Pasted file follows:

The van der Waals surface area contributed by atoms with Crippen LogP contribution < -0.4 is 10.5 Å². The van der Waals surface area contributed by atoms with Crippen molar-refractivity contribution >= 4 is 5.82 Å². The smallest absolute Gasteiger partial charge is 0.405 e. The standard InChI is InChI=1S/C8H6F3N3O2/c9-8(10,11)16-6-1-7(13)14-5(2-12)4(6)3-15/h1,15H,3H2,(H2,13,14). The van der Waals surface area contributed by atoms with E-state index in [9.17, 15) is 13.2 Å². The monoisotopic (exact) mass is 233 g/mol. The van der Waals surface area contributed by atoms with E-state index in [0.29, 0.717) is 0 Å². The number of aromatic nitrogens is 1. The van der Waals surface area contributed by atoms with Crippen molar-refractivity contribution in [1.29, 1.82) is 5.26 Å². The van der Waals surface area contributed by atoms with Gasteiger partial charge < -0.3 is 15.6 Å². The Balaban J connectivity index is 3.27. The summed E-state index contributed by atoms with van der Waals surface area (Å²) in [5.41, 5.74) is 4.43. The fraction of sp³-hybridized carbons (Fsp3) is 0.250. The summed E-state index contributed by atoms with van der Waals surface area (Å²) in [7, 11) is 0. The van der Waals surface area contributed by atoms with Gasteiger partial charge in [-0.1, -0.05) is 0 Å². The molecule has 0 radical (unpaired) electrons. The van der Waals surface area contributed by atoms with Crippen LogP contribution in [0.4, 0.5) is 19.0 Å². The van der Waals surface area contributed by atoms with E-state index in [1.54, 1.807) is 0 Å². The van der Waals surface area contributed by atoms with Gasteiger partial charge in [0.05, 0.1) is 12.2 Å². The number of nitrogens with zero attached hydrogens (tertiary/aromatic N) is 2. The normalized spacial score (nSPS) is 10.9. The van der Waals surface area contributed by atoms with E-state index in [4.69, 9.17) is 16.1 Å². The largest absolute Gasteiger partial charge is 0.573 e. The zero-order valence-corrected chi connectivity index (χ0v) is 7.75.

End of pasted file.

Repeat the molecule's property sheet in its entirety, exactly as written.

The van der Waals surface area contributed by atoms with Crippen LogP contribution < -0.4 is 10.5 Å². The van der Waals surface area contributed by atoms with Crippen molar-refractivity contribution >= 4 is 5.82 Å². The smallest absolute Gasteiger partial charge is 0.405 e. The standard InChI is InChI=1S/C8H6F3N3O2/c9-8(10,11)16-6-1-7(13)14-5(2-12)4(6)3-15/h1,15H,3H2,(H2,13,14). The van der Waals surface area contributed by atoms with E-state index in [9.17, 15) is 13.2 Å². The monoisotopic (exact) mass is 233 g/mol. The van der Waals surface area contributed by atoms with E-state index in [0.29, 0.717) is 0 Å². The number of aromatic nitrogens is 1. The van der Waals surface area contributed by atoms with Crippen molar-refractivity contribution in [1.29, 1.82) is 5.26 Å². The van der Waals surface area contributed by atoms with Gasteiger partial charge < -0.3 is 15.6 Å². The Balaban J connectivity index is 3.27. The summed E-state index contributed by atoms with van der Waals surface area (Å²) in [5.41, 5.74) is 4.43. The fraction of sp³-hybridized carbons (Fsp3) is 0.250. The summed E-state index contributed by atoms with van der Waals surface area (Å²) in [7, 11) is 0. The van der Waals surface area contributed by atoms with Gasteiger partial charge in [-0.1, -0.05) is 0 Å². The molecule has 0 radical (unpaired) electrons. The van der Waals surface area contributed by atoms with Crippen LogP contribution in [0.4, 0.5) is 19.0 Å². The van der Waals surface area contributed by atoms with E-state index in [1.54, 1.807) is 0 Å². The van der Waals surface area contributed by atoms with Gasteiger partial charge in [0.05, 0.1) is 12.2 Å². The number of nitrogens with zero attached hydrogens (tertiary/aromatic N) is 2. The normalized spacial score (nSPS) is 10.9. The van der Waals surface area contributed by atoms with E-state index in [4.69, 9.17) is 16.1 Å². The largest absolute Gasteiger partial charge is 0.573 e. The zero-order valence-corrected chi connectivity index (χ0v) is 7.75.